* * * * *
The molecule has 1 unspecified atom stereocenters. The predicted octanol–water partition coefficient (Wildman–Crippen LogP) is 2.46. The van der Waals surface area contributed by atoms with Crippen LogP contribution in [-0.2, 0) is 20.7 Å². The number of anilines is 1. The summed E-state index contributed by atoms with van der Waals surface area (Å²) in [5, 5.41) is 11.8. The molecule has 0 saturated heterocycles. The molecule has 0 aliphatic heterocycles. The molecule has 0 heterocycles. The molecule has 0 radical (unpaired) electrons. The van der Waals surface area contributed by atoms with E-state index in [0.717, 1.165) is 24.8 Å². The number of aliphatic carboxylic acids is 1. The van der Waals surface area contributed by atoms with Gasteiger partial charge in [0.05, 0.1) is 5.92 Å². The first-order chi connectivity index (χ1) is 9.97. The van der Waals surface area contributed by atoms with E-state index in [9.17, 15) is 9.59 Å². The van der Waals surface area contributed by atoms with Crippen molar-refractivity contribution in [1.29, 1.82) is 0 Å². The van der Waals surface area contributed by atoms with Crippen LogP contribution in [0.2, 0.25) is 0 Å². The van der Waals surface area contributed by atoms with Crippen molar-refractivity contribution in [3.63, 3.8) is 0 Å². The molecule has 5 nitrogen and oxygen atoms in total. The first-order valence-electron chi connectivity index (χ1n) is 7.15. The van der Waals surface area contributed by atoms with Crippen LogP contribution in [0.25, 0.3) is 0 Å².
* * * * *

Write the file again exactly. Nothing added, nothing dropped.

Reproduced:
The molecule has 1 unspecified atom stereocenters. The predicted octanol–water partition coefficient (Wildman–Crippen LogP) is 2.46. The van der Waals surface area contributed by atoms with Crippen LogP contribution in [-0.2, 0) is 20.7 Å². The number of anilines is 1. The summed E-state index contributed by atoms with van der Waals surface area (Å²) in [5, 5.41) is 11.8. The molecule has 0 saturated heterocycles. The molecule has 0 aliphatic heterocycles. The molecule has 0 heterocycles. The molecule has 0 radical (unpaired) electrons. The van der Waals surface area contributed by atoms with E-state index in [0.717, 1.165) is 24.8 Å². The number of aliphatic carboxylic acids is 1. The van der Waals surface area contributed by atoms with Gasteiger partial charge in [0.05, 0.1) is 5.92 Å². The first-order chi connectivity index (χ1) is 9.97. The van der Waals surface area contributed by atoms with E-state index in [9.17, 15) is 9.59 Å². The van der Waals surface area contributed by atoms with Crippen molar-refractivity contribution in [1.29, 1.82) is 0 Å². The van der Waals surface area contributed by atoms with Crippen LogP contribution in [0.2, 0.25) is 0 Å². The van der Waals surface area contributed by atoms with Crippen molar-refractivity contribution in [3.63, 3.8) is 0 Å². The molecule has 5 nitrogen and oxygen atoms in total. The first-order valence-electron chi connectivity index (χ1n) is 7.15. The van der Waals surface area contributed by atoms with Crippen LogP contribution in [0.25, 0.3) is 0 Å².